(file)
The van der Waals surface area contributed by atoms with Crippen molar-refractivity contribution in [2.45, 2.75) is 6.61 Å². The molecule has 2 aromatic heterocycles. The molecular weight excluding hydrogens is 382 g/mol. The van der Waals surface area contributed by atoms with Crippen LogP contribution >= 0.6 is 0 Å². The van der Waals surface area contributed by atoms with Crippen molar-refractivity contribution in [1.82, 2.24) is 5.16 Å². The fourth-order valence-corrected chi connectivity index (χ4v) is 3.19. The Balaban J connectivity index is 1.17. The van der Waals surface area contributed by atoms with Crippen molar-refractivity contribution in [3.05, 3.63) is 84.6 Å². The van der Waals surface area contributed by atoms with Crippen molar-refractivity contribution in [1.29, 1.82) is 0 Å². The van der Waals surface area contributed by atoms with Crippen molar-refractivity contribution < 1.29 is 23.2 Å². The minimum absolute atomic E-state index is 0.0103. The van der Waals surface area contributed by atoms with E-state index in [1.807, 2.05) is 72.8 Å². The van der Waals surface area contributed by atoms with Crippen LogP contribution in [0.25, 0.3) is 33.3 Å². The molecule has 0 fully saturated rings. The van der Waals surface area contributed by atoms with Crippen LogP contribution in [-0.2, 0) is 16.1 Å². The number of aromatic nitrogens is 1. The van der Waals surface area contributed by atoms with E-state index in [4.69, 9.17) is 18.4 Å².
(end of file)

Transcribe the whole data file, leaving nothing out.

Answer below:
The van der Waals surface area contributed by atoms with Crippen molar-refractivity contribution in [2.45, 2.75) is 6.61 Å². The molecule has 2 aromatic heterocycles. The molecular weight excluding hydrogens is 382 g/mol. The van der Waals surface area contributed by atoms with Crippen LogP contribution >= 0.6 is 0 Å². The van der Waals surface area contributed by atoms with Crippen molar-refractivity contribution in [1.82, 2.24) is 5.16 Å². The fourth-order valence-corrected chi connectivity index (χ4v) is 3.19. The Balaban J connectivity index is 1.17. The van der Waals surface area contributed by atoms with Crippen molar-refractivity contribution in [3.05, 3.63) is 84.6 Å². The van der Waals surface area contributed by atoms with Crippen molar-refractivity contribution in [1.29, 1.82) is 0 Å². The van der Waals surface area contributed by atoms with Crippen molar-refractivity contribution < 1.29 is 23.2 Å². The minimum absolute atomic E-state index is 0.0103. The van der Waals surface area contributed by atoms with E-state index in [1.807, 2.05) is 72.8 Å². The van der Waals surface area contributed by atoms with Crippen LogP contribution in [0.25, 0.3) is 33.3 Å². The molecule has 0 fully saturated rings. The van der Waals surface area contributed by atoms with Crippen LogP contribution in [-0.2, 0) is 16.1 Å². The number of aromatic nitrogens is 1. The van der Waals surface area contributed by atoms with E-state index in [4.69, 9.17) is 18.4 Å².